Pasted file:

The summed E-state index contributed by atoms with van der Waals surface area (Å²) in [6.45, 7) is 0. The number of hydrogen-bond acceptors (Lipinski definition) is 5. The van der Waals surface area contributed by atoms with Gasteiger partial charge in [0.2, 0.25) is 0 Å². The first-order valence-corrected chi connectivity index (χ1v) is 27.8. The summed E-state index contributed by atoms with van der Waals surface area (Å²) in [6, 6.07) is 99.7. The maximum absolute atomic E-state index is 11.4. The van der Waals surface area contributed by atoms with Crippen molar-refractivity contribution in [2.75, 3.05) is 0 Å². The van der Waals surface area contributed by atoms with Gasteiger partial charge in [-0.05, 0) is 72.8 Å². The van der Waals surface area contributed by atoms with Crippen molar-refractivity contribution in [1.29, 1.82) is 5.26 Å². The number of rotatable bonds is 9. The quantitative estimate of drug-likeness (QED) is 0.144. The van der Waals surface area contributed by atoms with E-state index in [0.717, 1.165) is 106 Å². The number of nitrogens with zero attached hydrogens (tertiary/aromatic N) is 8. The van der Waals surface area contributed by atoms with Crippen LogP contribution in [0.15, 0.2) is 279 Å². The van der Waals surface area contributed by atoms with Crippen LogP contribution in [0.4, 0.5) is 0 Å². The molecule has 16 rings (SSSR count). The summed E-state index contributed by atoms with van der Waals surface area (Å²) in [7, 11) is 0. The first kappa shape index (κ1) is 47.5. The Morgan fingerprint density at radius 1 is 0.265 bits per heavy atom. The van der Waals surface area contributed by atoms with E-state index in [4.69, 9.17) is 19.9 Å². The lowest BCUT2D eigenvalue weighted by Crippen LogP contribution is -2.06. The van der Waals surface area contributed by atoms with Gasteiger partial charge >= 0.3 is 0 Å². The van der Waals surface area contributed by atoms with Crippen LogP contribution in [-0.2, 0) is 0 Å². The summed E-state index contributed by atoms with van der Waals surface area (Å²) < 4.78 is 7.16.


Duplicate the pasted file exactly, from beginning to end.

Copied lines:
The summed E-state index contributed by atoms with van der Waals surface area (Å²) in [6.45, 7) is 0. The number of hydrogen-bond acceptors (Lipinski definition) is 5. The van der Waals surface area contributed by atoms with Gasteiger partial charge in [0.2, 0.25) is 0 Å². The first-order valence-corrected chi connectivity index (χ1v) is 27.8. The summed E-state index contributed by atoms with van der Waals surface area (Å²) in [6, 6.07) is 99.7. The maximum absolute atomic E-state index is 11.4. The van der Waals surface area contributed by atoms with Crippen molar-refractivity contribution in [2.75, 3.05) is 0 Å². The van der Waals surface area contributed by atoms with Gasteiger partial charge in [-0.05, 0) is 72.8 Å². The van der Waals surface area contributed by atoms with Crippen molar-refractivity contribution in [1.29, 1.82) is 5.26 Å². The number of rotatable bonds is 9. The quantitative estimate of drug-likeness (QED) is 0.144. The van der Waals surface area contributed by atoms with E-state index in [0.717, 1.165) is 106 Å². The number of nitrogens with zero attached hydrogens (tertiary/aromatic N) is 8. The van der Waals surface area contributed by atoms with Crippen LogP contribution in [0.15, 0.2) is 279 Å². The van der Waals surface area contributed by atoms with Crippen LogP contribution in [0.4, 0.5) is 0 Å². The molecule has 16 rings (SSSR count). The summed E-state index contributed by atoms with van der Waals surface area (Å²) in [7, 11) is 0. The first kappa shape index (κ1) is 47.5. The Morgan fingerprint density at radius 1 is 0.265 bits per heavy atom. The van der Waals surface area contributed by atoms with E-state index in [4.69, 9.17) is 19.9 Å². The lowest BCUT2D eigenvalue weighted by Crippen LogP contribution is -2.06. The van der Waals surface area contributed by atoms with Gasteiger partial charge >= 0.3 is 0 Å². The van der Waals surface area contributed by atoms with Crippen LogP contribution in [-0.2, 0) is 0 Å². The summed E-state index contributed by atoms with van der Waals surface area (Å²) < 4.78 is 7.16.